Moti Laxmi Upasika

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Moti Laxmi Upasika was the first woman short story writer of Nepal.

Moti Laxmi Upasika (Devanagari: मोतिलक्ष्मी उपासिका) (born Moti Laxmi Tuladhar) (30 June 1909 – 1997) was Nepal's first woman poet and short story writer of modern times. Her first work, a short story, was published in 1935.[1]

Early life[edit]

Moti Laxmi Upasika (also spelled Motilakshmī Upāsikā) was born in Kathmandu to father Drabya Dhar and mother Gyan Laxmi Tuladhar. Her father was a merchant who owned a business house in Lhasa, Tibet. Her brother was poet Chittadhar Hridaya.[2][3] She received informal education in Sanskrit, Pali and English.[4]

Writing career[edit]

Upasika, who also wrote under the pen name M. Laxmi, published her first work in 1935, a story in the Nepali language entitled "Rodan". It appeared in Sharada magazine published from Kathmandu.

She started writing in Nepal Bhasa with a poem entitled "Chitta Panchhi" (meaning "Heart bird") and a story "Lan" ("Road") which were published in Dharmadoot in 1944.[5] Dharmadoot was a Buddhist magazine published in Hindi by the Maha Bodhi Society from Sarnath, India. It also published contributions in Nepal Bhasa at the request of its subscribers in Nepal.[6][7]

Though most of her essays deal with religious subjects, her writings have been described as a bridge between religious and free prose.[8] Her essays are characterized by simple language and a powerful way of expressing her opinions.[9]

Published works[edit]

  • Motima (मोतिमा: "Garland of Pearls"), a collection of essays, 1958
  • Chakhunchiya Sarbay (चखुंचिया सर्बय् "Sparrow's Property"), a collection of poems, 1993[10]
  • Moti Bakhan Puchah (मोति बाखं पुच: "Moti Collection of Stories"), a collection of short stories, 1994[11]
  • Utpalvarna (उत्पलवर्णा), a collection of Buddhist stories, 1995[12]
  • Dhaubaji (धौबजि "Yogurt and Rice Flakes"), a collection of essays, 1998

References[edit]

  1. ^ Tuladhar, Prem Shanti (2000). Nepal Bhasa Sahityaya Itihas: The History of Nepalbhasa Literature. Kathmandu: Nepal Bhasa Academy. ISBN 99933-560-0-X. Page 183.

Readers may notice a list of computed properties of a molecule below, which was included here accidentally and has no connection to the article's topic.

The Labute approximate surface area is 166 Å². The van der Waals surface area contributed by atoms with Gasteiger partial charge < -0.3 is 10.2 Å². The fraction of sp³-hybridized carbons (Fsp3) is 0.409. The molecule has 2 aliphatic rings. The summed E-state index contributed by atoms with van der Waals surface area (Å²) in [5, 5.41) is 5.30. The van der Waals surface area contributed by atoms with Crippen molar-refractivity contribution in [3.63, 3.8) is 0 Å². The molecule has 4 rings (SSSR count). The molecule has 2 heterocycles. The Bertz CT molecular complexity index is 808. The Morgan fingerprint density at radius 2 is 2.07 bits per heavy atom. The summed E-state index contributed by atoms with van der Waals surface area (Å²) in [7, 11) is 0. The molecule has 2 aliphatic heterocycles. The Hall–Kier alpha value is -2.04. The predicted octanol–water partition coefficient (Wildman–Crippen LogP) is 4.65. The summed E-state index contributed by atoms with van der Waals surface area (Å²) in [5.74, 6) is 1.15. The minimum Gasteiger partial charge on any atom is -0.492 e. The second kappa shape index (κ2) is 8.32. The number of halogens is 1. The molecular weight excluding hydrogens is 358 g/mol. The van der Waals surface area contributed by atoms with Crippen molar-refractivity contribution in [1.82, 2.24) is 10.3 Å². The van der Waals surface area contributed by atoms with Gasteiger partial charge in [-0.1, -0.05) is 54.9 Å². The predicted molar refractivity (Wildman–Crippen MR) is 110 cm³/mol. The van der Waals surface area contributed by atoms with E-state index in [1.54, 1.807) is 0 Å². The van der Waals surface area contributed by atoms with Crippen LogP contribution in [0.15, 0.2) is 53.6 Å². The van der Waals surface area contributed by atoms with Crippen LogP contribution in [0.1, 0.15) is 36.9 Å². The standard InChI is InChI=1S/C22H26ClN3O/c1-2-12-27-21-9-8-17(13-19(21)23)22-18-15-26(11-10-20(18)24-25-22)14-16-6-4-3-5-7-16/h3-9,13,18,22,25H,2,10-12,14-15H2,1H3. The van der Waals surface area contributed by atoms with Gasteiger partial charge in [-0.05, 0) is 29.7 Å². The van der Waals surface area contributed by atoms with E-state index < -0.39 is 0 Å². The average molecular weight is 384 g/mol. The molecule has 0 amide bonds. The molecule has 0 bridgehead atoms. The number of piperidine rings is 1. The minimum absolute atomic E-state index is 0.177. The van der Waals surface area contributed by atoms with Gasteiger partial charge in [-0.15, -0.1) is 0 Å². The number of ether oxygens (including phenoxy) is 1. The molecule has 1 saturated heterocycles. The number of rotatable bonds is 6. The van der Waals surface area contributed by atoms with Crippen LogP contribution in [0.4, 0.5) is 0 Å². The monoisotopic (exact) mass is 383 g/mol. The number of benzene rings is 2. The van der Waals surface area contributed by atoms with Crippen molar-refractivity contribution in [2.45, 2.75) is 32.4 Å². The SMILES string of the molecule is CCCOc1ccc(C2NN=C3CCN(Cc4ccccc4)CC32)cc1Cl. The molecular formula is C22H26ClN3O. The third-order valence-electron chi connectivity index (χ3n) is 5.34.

2. ^ LeVine, Sarah and Gellner, David N. (2005). Rebuilding Buddhism: The Theravada Movement in Twentieth-Century Nepal. Harvard University Press. ISBN 0674019083, 9780674019089. Page 39.
  3. ^ Hridaya, Chittadhar; Lewis, Todd Thornton; Tuladhar, Subarna Man (2009). Sugata Saurabha: An Epic Poem from Nepal on the Life of the Buddha. Oxford University Press. ISBN 0195341821, 9780195341829. Page 377.
  4. ^ Bajracharya, Phanindra Ratna (2003). Who's Who in Nepal Bhasha. Kathmandu: Nepal Bhasa Academy. ISBN 99933-560-0-X. Page 44.
  5. ^ "Biodata of Moti Laxmi Upasika". Nepal Ritupau Vol. 57 No. 1 (Nepal Bhasa Parisad). 2009.  Page 1.
  6. ^ Tuladhar, Prem Shanti (2000). Nepal Bhasa Sahityaya Itihas: The History of Nepalbhasa Literature. Kathmandu: Nepal Bhasa Academy. ISBN 99933-560-0-X. Page 121.
  7. ^ Maharjan, Phra Sujan (2006). "The Revival of Theravada Buddhism and Its Contribution to Nepalese Society". Bangkok: Mahachulalongkornrajavidyalaya University. Retrieved 16 March 2012.  ISBN 974-364-509-8. Page 138.
  8. ^ Malla, Kamal Prakash (1964). Musah Nibandha ("Essay par excellence"). Kathmandu: Chwasa Pasa. Page 6.
  9. ^ Tuladhar, Prem Shanti (2000). Nepal Bhasa Sahityaya Itihas: The History of Nepalbhasa Literature. Kathmandu: Nepal Bhasa Academy. ISBN 99933-560-0-X. Page 209.
  10. ^ "Library of Congress Catalog Record". Library of Congress. Retrieved 19 March 2012. 
  11. ^ "Library of Congress Catalog Record". Library of Congress. Retrieved 19 March 2012. 
  12. ^ "Library of Congress Catalog Record". Library of Congress. Retrieved 19 March 2012.